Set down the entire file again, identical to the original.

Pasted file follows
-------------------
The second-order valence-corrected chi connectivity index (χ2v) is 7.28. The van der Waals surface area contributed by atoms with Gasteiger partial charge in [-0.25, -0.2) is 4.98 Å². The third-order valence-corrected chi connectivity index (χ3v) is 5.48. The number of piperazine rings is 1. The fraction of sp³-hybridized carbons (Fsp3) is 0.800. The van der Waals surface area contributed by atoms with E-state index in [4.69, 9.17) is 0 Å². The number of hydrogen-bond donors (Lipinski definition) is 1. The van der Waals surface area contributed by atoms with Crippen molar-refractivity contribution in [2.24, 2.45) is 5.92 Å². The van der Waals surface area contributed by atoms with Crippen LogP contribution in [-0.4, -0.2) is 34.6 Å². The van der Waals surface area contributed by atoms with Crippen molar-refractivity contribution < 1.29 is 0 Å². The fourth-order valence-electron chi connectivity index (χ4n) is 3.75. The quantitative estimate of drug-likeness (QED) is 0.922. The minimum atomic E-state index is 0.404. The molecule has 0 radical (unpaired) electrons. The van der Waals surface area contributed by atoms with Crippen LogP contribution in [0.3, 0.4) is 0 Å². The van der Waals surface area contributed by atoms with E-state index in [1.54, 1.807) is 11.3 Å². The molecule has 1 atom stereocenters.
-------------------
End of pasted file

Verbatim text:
The second-order valence-corrected chi connectivity index (χ2v) is 7.28. The van der Waals surface area contributed by atoms with Gasteiger partial charge in [-0.25, -0.2) is 4.98 Å². The third-order valence-corrected chi connectivity index (χ3v) is 5.48. The number of piperazine rings is 1. The fraction of sp³-hybridized carbons (Fsp3) is 0.800. The van der Waals surface area contributed by atoms with E-state index in [4.69, 9.17) is 0 Å². The number of hydrogen-bond donors (Lipinski definition) is 1. The van der Waals surface area contributed by atoms with Crippen molar-refractivity contribution in [2.24, 2.45) is 5.92 Å². The van der Waals surface area contributed by atoms with Crippen LogP contribution in [-0.4, -0.2) is 34.6 Å². The van der Waals surface area contributed by atoms with Crippen molar-refractivity contribution < 1.29 is 0 Å². The fourth-order valence-electron chi connectivity index (χ4n) is 3.75. The quantitative estimate of drug-likeness (QED) is 0.922. The minimum atomic E-state index is 0.404. The molecule has 0 radical (unpaired) electrons. The van der Waals surface area contributed by atoms with Crippen LogP contribution in [0.3, 0.4) is 0 Å². The van der Waals surface area contributed by atoms with E-state index in [1.54, 1.807) is 11.3 Å². The molecule has 1 atom stereocenters.